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Tournaments and Office Politics: Evidence from a Real Effort Experiment

  • Jeffrey Carpenter
  • Peter Hans Matthews
  • John Schirm

Tournaments can elicit more effort but sabotage may attenuate the effect of competition. Because it is hard to separate effort and ability, the evidence on tournaments is thin. There is even less evidence on sabotage because these acts often consist of subjective peer evaluation or "office politics." We discuss real effort experiments in which quality adjusted output and office politics are compared under piece rates and tournaments and find that tournaments increase effort only in the absence of office politics. Competitors subvert each other more in tournaments, and as a result, workers produce less because they expect to be sabotaged. (D82, M54)

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Article provided by American Economic Association in its journal American Economic Review.

Volume (Year): 100 (2010)
Issue (Month): 1 (March)
Pages: 504-17

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Handle: RePEc:aea:aecrev:v:100:y:2010:i:1:p:504-17
Note: DOI: 10.1257/aer.100.1.504
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  1. Chan, William, 1996. "External Recruitment versus Internal Promotion," Journal of Labor Economics, University of Chicago Press, vol. 14(4), pages 555-70, October.
  2. Frans van Dijk & Joep Sonnemans & Frans van Winden, 2000. "Incentive Systems in a Real Effort Experiment," CESifo Working Paper Series 272, CESifo Group Munich.
  3. Lazear, Edward P, 1989. "Pay Equality and Industrial Politics," Journal of Political Economy, University of Chicago Press, vol. 97(3), pages 561-80, June.
  4. Christian Grund & Dirk Sliwka, 2002. "Envy and Compassion in Tournaments," Bonn Econ Discussion Papers bgse32_2002, University of Bonn, Germany.
  5. James Konow, 2000. "Fair Shares: Accountability and Cognitive Dissonance in Allocation Decisions," American Economic Review, American Economic Association, vol. 90(4), pages 1072-1091, September.
  6. Falk, Armin & Ichino, Andrea, 2003. "Clean Evidence on Peer Pressure," IZA Discussion Papers 732, Institute for the Study of Labor (IZA).
  7. repec:oup:qjecon:v:108:y:1993:i:2:p:437-59 is not listed on IDEAS
  8. Harbring, Christine & Irlenbusch, Bernd, 2004. "Incentives in Tournaments with Endogenous Prize Selection," IZA Discussion Papers 1340, Institute for the Study of Labor (IZA).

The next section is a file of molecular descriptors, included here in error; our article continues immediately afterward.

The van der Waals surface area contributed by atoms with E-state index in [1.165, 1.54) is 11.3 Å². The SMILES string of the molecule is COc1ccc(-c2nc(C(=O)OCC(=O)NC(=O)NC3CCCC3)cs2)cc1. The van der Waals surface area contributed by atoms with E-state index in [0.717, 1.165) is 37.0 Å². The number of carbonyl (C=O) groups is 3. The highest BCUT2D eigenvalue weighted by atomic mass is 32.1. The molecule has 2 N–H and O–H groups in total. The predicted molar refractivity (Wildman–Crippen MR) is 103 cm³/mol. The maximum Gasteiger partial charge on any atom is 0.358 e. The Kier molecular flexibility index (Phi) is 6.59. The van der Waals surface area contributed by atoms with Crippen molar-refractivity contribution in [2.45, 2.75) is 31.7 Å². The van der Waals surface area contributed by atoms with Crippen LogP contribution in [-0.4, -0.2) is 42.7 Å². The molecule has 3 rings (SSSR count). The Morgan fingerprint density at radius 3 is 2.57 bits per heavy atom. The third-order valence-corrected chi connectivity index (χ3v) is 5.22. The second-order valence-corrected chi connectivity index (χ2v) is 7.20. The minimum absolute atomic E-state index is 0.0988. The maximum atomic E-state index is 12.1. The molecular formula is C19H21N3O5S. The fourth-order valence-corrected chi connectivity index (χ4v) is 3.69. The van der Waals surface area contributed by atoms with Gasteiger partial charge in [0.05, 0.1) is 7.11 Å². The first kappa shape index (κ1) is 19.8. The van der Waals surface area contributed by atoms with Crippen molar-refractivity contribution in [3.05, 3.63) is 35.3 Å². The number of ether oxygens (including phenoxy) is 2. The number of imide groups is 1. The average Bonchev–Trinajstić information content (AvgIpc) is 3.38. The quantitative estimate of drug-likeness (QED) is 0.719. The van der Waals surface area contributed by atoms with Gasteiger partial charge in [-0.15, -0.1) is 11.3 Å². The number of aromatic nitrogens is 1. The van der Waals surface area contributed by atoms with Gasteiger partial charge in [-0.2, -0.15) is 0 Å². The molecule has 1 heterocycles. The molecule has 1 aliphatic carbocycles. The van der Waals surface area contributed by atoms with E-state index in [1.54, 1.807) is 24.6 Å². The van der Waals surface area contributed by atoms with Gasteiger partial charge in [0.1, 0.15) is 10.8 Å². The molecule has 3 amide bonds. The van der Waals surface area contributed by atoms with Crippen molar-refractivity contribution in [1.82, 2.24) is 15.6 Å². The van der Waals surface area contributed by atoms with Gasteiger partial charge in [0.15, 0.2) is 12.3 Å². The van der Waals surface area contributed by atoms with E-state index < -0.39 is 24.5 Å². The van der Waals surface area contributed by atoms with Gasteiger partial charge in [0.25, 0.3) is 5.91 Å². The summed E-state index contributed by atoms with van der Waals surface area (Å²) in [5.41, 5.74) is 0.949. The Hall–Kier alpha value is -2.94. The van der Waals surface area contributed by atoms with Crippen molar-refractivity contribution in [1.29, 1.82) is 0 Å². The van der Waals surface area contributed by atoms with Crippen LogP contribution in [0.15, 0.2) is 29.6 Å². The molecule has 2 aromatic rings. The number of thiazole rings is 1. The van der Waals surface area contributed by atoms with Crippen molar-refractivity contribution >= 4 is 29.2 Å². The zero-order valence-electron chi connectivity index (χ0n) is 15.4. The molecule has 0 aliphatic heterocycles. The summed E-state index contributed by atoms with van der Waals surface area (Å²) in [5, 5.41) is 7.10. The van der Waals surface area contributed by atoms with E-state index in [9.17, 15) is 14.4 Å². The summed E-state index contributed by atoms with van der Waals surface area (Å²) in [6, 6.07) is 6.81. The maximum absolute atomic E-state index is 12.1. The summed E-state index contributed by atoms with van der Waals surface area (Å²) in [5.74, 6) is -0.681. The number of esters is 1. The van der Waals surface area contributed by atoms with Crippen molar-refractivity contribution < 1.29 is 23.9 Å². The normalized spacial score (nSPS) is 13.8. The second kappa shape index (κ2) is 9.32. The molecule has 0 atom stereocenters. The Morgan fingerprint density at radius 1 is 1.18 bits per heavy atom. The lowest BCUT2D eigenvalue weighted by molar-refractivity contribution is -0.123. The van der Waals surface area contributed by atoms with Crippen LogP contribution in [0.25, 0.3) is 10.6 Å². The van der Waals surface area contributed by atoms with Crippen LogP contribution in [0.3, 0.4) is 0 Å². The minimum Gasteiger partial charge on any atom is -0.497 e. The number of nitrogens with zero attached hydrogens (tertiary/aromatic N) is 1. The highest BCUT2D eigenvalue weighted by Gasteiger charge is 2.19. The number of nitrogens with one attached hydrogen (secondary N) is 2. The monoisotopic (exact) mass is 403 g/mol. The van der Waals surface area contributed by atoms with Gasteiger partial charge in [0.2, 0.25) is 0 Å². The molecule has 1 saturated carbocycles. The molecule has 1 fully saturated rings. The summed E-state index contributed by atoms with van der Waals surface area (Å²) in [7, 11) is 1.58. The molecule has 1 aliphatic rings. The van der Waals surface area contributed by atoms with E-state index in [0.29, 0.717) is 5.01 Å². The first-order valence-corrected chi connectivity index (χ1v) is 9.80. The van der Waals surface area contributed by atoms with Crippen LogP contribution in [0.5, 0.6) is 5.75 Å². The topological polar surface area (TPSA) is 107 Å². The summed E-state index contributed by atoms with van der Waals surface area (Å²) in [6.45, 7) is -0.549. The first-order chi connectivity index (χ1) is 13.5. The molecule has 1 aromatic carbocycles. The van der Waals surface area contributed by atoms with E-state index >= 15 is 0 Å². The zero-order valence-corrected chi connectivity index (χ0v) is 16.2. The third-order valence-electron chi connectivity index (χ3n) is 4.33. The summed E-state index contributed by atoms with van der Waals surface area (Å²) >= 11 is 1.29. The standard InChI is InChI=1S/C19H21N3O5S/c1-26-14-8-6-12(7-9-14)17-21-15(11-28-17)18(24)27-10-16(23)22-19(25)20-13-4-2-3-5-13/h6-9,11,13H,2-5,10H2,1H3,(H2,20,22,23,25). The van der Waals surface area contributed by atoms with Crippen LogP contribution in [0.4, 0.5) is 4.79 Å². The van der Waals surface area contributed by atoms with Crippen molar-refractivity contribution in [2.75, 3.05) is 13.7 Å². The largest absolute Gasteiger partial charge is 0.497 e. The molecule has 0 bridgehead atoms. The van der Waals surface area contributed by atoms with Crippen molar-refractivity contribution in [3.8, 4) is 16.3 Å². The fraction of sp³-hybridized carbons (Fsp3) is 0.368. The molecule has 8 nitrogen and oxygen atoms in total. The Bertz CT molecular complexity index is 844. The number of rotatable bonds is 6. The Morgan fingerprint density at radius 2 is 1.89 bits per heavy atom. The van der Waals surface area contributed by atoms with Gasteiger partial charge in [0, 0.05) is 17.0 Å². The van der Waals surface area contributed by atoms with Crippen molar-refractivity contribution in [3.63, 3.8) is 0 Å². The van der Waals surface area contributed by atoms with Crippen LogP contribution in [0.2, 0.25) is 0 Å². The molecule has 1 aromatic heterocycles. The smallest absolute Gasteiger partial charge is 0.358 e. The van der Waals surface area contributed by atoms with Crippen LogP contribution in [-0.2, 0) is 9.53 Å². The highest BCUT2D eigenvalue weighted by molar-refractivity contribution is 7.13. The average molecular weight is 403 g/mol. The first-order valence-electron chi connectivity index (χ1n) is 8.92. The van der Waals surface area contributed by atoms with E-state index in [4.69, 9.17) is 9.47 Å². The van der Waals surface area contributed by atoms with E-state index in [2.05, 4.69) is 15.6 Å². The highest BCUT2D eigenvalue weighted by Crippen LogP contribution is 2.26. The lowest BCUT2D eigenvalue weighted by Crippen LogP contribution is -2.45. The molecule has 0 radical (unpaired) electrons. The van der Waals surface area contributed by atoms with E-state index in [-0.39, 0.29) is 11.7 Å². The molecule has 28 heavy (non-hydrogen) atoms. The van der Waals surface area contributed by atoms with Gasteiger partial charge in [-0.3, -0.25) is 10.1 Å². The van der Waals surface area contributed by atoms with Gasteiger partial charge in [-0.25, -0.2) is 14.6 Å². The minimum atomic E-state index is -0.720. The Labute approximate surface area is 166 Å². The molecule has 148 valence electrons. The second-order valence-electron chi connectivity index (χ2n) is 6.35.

9. Christine Harbring & Bernd Irlenbusch, 2005. "Incentives in Tournaments with Endogenous Prize Selection," Journal of Institutional and Theoretical Economics (JITE), Mohr Siebeck, Tübingen, vol. 161(4), pages 636-, December.
  10. Garicano, Luis & Palacios-Huerta, Ignacio, 2005. "Sabotage in Tournaments: Making the Beautiful Game a Bit Less Beautiful," CEPR Discussion Papers 5231, C.E.P.R. Discussion Papers.
  11. Bruggen, Alexander & Strobel, Martin, 2007. "Real effort versus chosen effort in experiments," Economics Letters, Elsevier, vol. 96(2), pages 232-236, August.
  12. Nalbantian, Haig & Schotter, Andrew, 1994. "Productivity Under Group Incentives: An Experimental Study," Working Papers 94-04, C.V. Starr Center for Applied Economics, New York University.
  13. Drago, Robert & Garvey, Gerald T, 1998. "Incentives for Helping on the Job: Theory and Evidence," Journal of Labor Economics, University of Chicago Press, vol. 16(1), pages 1-25, January.
  14. Harbring, Christine & Irlenbusch, Bernd, 2008. "How many winners are good to have?: On tournaments with sabotage," Journal of Economic Behavior & Organization, Elsevier, vol. 65(3-4), pages 682-702, March.
  15. Kong-Pin Chen, 2003. "Sabotage in Promotion Tournaments," Journal of Law, Economics and Organization, Oxford University Press, vol. 19(1), pages 119-140, April.
  16. Harbring, Christine & Irlenbusch, Bernd, 2005. "How Many Winners Are Good to Have? On Tournaments with Sabotage," IZA Discussion Papers 1777, Institute for the Study of Labor (IZA).
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